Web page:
• Finally, if you wish to get back your Ether, you will have to pay the total money you took out in addition to a minor fee.

Before investing in this form of cryptocurrency currency, you need to be aware of three essential things.

  1. Stability Fee: The fee borrowed annually
  2. Collateralization Rate: The amount of collateral backed by each CDP.
  3. Emergency Shutdown: Here, the entire protocol shuts down, given there arises an insignificant situation or suddenly the price drops.

These three aspects are part of the MakerDAO ecosystem, and this gives the token holders the right to influence the elements mentioned above of the protocol.

Another thing to note is related to the stability fee. To pay the cost, the MKR dollar equivalent is purchased from the market. One can say that MKR is the deflation currency, and the MakerDAO act as the credit system. They enthuse facilities where a specific loan is given in addition to the interest rate. Now, two cases arise:

  1. For low rates of interest, users can lock more ether.
  2. For higher rates of interest, the CDP would get closed up, and so the borrowed amount reduces.


Earlier this month, Maker DAO launched a rebranded Dai token that purportedly increases the stability of the token by allowing borrowers to choose whether to use multiple instead of single collateral.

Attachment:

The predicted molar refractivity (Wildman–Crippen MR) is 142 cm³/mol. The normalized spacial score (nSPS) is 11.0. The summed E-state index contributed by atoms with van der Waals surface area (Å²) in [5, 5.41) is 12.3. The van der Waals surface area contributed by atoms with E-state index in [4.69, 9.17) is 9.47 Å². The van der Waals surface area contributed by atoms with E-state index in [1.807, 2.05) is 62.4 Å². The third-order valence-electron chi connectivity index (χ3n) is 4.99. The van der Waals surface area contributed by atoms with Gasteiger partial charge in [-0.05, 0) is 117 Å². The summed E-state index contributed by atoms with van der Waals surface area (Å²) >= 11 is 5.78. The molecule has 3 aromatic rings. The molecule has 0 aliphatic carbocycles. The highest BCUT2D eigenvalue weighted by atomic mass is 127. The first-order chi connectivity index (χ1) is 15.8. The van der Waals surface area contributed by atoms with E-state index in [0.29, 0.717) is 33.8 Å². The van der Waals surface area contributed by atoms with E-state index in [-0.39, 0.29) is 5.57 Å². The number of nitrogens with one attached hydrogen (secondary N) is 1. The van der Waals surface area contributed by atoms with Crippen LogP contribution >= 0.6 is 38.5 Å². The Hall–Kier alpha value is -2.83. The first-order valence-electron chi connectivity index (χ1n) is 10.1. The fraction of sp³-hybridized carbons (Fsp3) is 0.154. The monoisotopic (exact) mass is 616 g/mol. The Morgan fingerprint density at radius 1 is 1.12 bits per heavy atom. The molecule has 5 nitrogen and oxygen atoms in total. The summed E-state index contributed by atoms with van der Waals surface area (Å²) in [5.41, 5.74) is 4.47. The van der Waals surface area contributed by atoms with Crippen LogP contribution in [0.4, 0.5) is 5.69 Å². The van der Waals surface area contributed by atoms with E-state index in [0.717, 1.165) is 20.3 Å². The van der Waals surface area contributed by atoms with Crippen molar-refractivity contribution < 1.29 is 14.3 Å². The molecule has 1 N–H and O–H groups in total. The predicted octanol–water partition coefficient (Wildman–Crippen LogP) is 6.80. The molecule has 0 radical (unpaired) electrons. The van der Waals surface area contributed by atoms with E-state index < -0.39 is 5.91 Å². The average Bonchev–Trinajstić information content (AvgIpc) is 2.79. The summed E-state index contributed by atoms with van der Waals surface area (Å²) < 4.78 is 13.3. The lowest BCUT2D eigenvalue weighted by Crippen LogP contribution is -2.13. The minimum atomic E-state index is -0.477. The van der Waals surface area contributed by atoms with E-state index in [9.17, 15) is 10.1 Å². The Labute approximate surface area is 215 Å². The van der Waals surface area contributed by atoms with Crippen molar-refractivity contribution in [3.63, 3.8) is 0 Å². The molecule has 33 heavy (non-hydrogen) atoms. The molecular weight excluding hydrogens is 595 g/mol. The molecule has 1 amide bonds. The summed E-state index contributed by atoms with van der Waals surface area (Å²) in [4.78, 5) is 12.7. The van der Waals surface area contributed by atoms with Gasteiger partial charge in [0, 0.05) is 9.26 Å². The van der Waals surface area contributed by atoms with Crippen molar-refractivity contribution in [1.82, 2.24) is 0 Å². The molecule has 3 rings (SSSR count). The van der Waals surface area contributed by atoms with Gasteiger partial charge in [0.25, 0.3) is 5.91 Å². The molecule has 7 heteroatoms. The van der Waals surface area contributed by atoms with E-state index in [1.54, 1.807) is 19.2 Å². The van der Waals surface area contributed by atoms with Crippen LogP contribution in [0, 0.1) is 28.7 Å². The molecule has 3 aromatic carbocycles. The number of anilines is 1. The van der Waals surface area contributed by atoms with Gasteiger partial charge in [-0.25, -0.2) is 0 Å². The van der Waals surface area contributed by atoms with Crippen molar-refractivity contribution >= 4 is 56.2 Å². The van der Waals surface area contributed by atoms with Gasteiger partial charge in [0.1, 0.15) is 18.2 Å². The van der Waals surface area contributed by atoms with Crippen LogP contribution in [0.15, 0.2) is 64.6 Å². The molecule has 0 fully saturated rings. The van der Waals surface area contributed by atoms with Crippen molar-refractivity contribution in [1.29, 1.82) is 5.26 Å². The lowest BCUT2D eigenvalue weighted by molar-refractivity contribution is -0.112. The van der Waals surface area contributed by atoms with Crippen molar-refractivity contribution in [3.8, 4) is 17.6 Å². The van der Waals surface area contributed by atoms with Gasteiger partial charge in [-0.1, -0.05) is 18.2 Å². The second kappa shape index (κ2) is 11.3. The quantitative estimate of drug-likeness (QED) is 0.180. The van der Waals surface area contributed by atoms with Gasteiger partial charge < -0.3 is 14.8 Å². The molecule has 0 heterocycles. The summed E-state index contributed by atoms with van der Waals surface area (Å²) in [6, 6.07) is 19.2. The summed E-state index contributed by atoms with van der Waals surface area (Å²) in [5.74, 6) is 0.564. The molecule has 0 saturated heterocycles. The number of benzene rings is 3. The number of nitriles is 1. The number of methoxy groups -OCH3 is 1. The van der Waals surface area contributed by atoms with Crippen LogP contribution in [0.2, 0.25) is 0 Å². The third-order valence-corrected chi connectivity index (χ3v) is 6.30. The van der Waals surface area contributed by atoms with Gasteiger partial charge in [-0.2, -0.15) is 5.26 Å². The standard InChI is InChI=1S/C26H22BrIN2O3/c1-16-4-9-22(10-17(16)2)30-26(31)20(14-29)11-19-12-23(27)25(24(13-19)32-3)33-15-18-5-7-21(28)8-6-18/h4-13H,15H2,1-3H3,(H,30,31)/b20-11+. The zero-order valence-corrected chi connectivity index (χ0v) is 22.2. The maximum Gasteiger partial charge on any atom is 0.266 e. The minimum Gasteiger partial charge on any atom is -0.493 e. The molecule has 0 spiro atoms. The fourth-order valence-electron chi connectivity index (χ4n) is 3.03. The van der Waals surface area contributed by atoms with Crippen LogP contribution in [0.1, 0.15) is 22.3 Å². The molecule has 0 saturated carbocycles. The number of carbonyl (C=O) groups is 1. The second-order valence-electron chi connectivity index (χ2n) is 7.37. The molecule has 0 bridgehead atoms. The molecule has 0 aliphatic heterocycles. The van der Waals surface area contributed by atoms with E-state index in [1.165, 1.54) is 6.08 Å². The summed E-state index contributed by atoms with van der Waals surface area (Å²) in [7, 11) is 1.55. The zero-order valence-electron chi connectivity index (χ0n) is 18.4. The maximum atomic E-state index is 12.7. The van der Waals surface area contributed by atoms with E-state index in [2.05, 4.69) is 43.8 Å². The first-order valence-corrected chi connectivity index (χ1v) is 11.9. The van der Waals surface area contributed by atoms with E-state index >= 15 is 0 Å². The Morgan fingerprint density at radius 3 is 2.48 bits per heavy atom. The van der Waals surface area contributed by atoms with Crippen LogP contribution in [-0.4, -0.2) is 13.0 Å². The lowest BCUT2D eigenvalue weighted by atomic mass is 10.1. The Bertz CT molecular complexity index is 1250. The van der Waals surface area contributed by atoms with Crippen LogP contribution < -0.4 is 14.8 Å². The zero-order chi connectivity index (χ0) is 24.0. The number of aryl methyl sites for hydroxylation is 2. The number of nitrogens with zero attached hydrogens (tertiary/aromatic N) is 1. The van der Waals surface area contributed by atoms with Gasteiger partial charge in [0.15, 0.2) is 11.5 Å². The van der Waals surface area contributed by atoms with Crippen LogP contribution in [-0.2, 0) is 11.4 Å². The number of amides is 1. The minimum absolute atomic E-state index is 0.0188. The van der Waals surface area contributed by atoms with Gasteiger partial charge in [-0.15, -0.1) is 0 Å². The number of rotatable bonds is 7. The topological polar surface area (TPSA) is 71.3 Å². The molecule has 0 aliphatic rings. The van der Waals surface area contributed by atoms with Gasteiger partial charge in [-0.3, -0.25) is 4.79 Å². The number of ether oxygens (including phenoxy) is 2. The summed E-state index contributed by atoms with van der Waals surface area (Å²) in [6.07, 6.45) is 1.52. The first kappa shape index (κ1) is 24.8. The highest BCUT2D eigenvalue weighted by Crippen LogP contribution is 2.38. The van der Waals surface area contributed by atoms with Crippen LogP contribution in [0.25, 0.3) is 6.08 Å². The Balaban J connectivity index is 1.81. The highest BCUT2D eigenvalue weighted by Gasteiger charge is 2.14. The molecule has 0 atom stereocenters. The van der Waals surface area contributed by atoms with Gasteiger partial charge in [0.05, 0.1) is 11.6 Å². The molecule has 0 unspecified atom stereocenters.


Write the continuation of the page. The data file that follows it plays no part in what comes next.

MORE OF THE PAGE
Maker revealed that it would drop support for the old Dai tokens in the next few months after the team has concluded their analysis, but promised to help users convert Single Collateral Dai (SCD) tokens into the new Multi-Collateral Dai (MCD). 

This is all about the DAI stablecoin and its overall functioning process. Though it involves a certain amount of risk, if you are mindful of the activities and the market undertakings, you could find it preferable as a stablecoin rather than those issued without blockchain transparency.

Author Profile

Nikhil Bansal

Nikhil Bansal is the CEO and Founder of Apptunix, a leading cryptocurrency app development company helping businesses in streamlining their processes with powerful and intuitive mobile apps. With extensive experience in iOS app development, he has established himself as a highly-focused Solution Architect and UX expert, the one who is always ready to make efforts in the direction where technology blends with lives.